Elderly woman injured by charging buffalo in Ham Tin
An 82-year-old woman required stitches after being charged by an undesexed buffalo last week, sparking another discussion about buffalo and land management.
The woman, surnamed Wan, was out with her helper near old Ham Tin village at 7am last Saturday when she was struck by the buffalo, “running as fast a horse,” Oriental Daily reported.
She required six stitches in her head and three stitches in each of her hands.
The woman’s son said that whenever he went out he would keep his distance from the buffalo. Other villagers also felt alarmed. Some had complained to the AFCD that the buffalo had destroyed their vegetables and crops.
Jean Leung, the Pui O buffalo carer, said the male buffalo, which she named Bulging Eyes, came from Mung Tung Wan a few months ago.
She had advised the AFCD vets to take him to be desexed “because he was always fighting” with other buffalo, but it was difficult to arrange because he kept moving from place to place.
He has since been captured by AFCD and desexed, she said.
Eddie Tse from the Save Lantau Alliance, told Oriental Daily the increased conflict between humans and bovines was related to land development.
An increasing amount of buffalo habitat in Pui O in being fenced off, while some private landowners have taken advantage of a law that allows them to dump trash on their own plots with government approval.
He said some conservation groups had called for the creation of special ecological zones for buffalo. They had forwarded proposals to the government but so far had had no response.
Carrie Lam vowed to protect the Pui O wetlands, Hong Kong’s last remaining buffalo habitat, when she took office in 2017.
She set up a new unit in CEDD called the Sustainable Lantau Office but it has taken no action to prevent the continued shrinkage and is yet to come up with a long-term plan to ensure the wetlands’ survival.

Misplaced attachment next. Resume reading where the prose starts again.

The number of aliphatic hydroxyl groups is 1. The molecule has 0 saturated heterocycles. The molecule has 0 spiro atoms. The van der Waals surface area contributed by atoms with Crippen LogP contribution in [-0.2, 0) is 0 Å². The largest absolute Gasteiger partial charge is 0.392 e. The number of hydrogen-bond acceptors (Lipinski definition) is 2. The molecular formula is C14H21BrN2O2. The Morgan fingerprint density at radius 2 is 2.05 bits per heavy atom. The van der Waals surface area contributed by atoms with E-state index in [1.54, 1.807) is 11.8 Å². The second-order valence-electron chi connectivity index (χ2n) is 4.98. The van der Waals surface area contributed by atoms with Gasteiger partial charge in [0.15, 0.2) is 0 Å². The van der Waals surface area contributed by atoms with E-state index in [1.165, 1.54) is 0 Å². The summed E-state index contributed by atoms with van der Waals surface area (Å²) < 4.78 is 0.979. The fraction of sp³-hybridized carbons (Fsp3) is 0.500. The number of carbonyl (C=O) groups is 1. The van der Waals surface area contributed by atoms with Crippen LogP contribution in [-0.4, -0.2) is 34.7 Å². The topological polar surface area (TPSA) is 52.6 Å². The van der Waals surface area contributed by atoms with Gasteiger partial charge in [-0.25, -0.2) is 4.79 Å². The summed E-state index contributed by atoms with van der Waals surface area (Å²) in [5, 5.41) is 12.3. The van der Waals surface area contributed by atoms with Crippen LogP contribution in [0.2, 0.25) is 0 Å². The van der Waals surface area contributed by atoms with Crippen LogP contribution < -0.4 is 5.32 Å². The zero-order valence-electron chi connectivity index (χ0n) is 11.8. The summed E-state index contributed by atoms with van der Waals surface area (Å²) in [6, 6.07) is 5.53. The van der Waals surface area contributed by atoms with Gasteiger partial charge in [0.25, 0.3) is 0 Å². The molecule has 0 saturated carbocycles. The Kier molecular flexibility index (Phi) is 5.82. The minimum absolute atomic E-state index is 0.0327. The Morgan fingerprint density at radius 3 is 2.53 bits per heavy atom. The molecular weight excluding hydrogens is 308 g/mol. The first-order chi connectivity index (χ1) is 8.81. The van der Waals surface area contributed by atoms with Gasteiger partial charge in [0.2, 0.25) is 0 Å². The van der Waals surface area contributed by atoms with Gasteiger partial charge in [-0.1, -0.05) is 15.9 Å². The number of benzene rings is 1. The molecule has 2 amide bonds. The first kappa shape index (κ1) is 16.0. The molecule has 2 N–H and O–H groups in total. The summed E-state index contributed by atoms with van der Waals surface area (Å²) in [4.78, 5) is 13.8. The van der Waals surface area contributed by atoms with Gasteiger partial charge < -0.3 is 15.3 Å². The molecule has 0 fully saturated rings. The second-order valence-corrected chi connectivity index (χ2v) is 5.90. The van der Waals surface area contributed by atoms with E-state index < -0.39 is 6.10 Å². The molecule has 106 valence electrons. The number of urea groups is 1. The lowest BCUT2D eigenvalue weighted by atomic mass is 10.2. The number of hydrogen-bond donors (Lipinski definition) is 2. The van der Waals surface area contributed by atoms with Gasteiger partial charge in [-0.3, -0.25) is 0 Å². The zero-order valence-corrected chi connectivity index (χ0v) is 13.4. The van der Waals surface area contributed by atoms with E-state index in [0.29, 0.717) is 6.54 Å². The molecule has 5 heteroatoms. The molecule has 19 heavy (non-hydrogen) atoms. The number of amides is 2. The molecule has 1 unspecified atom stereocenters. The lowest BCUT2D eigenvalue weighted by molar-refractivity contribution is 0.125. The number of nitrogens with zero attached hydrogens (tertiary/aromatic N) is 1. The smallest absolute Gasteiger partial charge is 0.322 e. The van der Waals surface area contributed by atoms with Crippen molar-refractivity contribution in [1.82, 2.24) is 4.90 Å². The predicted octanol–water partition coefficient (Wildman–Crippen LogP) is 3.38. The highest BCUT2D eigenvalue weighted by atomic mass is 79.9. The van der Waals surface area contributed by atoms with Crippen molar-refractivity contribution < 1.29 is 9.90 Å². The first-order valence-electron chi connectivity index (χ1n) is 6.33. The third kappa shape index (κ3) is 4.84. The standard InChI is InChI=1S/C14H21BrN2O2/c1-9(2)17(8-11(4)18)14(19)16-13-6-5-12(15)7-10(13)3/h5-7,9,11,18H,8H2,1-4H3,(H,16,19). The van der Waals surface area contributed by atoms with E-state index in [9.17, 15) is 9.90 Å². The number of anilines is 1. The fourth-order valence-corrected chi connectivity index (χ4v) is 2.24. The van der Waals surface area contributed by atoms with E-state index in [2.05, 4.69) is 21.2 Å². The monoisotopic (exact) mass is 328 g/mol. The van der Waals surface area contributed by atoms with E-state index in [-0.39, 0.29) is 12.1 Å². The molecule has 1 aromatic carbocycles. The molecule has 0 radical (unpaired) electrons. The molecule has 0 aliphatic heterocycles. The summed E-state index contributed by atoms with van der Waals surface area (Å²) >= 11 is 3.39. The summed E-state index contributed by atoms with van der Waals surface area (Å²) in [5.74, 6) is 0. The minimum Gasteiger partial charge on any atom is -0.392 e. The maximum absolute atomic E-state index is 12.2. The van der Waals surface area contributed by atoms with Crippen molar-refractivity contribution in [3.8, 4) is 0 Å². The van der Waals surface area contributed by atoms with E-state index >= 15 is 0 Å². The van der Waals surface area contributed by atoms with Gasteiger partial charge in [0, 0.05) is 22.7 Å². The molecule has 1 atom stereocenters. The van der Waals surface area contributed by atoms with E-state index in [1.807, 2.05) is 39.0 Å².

Photo (top): File photo
Another attempt to smuggle large African tortoises into Lantau
Around 20 young African spurred tortoises were found abandoned in Mui Wo last night – the second local incident involving the species within two weeks.
Ten days ago police found an African spurred tortoise among a haul of items confiscated from smugglers in Tai O. The latest incident appears to also involve an unsuccessful attempt to smuggle the creatures into Hong Kong.
A man reportedly came across the tortoises in a bag in the car park next to the Mui Wo Ferry Pier Road dock at about 6pm and called the police, Oriental Daily reports.
An AFCD spokesperson said 19 tortoises – each about 30 cm in length – were found in several linen bags in the car park and had been brought back to the AFCD’s Animal Management Center in Sheung Shui for temporary care.
The African spurred tortoise is the world’s third largest tortoise, capable of growing to 83 cm. It takes 15 years to reach maturity but live for more than 100 years.
It is listed under the Endangered Species Ordinance, meaning that owners must be able to establish its legal provenance, such as the invoice issued by the store.
They are not endangered but import and export are banned under the CITES treaty and they classified by the UN as vulnerable because of the disappearance of their habitat and their popularity as a pet.
Police are searching for the owner of the bags.
Photo: A young African spurred tortoise (RyanSeiler, Wikimedia)